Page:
If you don’t think that Tom DeLay is done, just look at the GOP congressional meltdown this past week. House leaders failed to get enough support to pass $50 billion in cuts to middle class and safety net programs. Can you imagine the GOP weak sisters ever having enough guts to vote with Democrats? Olympia Snow (R/Maine) blocked a Senate GOP attempt to pass $80 billion tax cuts for the rich. Snow is shrewd. The White House is losing clout.

Meanwhile, Bush was mum. On his limited mind was a speech he would give today blaming Democrats for hindering war efforts.

"While it's perfectly legitimate to criticize my decision or the conduct of the war, it is deeply irresponsible to rewrite the history of how that war began," the president said.”

No one is rewriting the history of how the war began. Intelligence contrary to administration plans to promote the Iraq incursion was suppressed, and those who questioned the actions of the administration were vilified.

"Some Democrats and anti-war critics are now claiming we manipulated the intelligence and mislead the American people about why we went to war," Bush said.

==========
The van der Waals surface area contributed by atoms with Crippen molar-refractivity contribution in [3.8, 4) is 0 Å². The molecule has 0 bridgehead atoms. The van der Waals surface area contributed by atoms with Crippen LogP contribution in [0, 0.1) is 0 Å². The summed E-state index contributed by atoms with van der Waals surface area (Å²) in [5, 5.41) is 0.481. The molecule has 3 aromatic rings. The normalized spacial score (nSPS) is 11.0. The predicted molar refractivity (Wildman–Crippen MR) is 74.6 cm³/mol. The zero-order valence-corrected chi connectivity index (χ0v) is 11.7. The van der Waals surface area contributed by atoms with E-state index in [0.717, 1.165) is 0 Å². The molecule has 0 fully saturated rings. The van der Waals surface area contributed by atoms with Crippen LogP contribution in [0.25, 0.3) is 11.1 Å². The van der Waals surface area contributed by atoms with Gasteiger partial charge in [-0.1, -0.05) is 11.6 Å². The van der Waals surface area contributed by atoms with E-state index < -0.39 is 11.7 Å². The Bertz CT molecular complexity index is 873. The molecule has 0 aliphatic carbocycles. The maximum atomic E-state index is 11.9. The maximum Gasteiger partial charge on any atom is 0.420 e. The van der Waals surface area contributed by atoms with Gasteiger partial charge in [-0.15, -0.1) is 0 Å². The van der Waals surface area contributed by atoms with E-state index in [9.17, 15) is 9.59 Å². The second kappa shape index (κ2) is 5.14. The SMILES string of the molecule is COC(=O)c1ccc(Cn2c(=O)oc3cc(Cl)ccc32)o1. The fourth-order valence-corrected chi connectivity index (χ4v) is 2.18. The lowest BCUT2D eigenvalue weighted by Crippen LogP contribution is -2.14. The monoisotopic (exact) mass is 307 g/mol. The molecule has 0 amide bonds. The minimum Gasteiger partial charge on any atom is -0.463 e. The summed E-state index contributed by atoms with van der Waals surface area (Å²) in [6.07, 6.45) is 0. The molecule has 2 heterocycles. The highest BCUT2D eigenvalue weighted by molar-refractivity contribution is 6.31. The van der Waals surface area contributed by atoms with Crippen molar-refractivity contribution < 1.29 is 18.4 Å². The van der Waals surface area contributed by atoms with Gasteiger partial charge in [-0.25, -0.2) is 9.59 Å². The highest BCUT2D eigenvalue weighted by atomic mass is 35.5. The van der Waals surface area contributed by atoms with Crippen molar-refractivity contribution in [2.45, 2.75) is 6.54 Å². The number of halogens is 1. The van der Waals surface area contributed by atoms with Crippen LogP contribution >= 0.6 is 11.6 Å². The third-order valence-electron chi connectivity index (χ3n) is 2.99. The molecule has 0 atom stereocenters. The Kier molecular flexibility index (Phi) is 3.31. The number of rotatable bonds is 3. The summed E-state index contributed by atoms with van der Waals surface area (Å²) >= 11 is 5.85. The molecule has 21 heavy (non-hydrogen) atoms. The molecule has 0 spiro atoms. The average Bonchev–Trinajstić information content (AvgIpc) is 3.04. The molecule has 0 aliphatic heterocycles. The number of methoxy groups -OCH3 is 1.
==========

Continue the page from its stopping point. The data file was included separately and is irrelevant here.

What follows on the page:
Who is he talking to here? Polls show that 65% of the people in this country believe he was not honest on this grave matter.

"These baseless attacks send the wrong signal to our troops and to an enemy that is questioning America's will," Bush said.

This man makes me sick to my stomach. But never mind that; GOP leaders, faced as well with unified Democratic opposition, were forced to pull the budget bill off the House floor rather than see it defeated. It’s been four years since anything like this happened.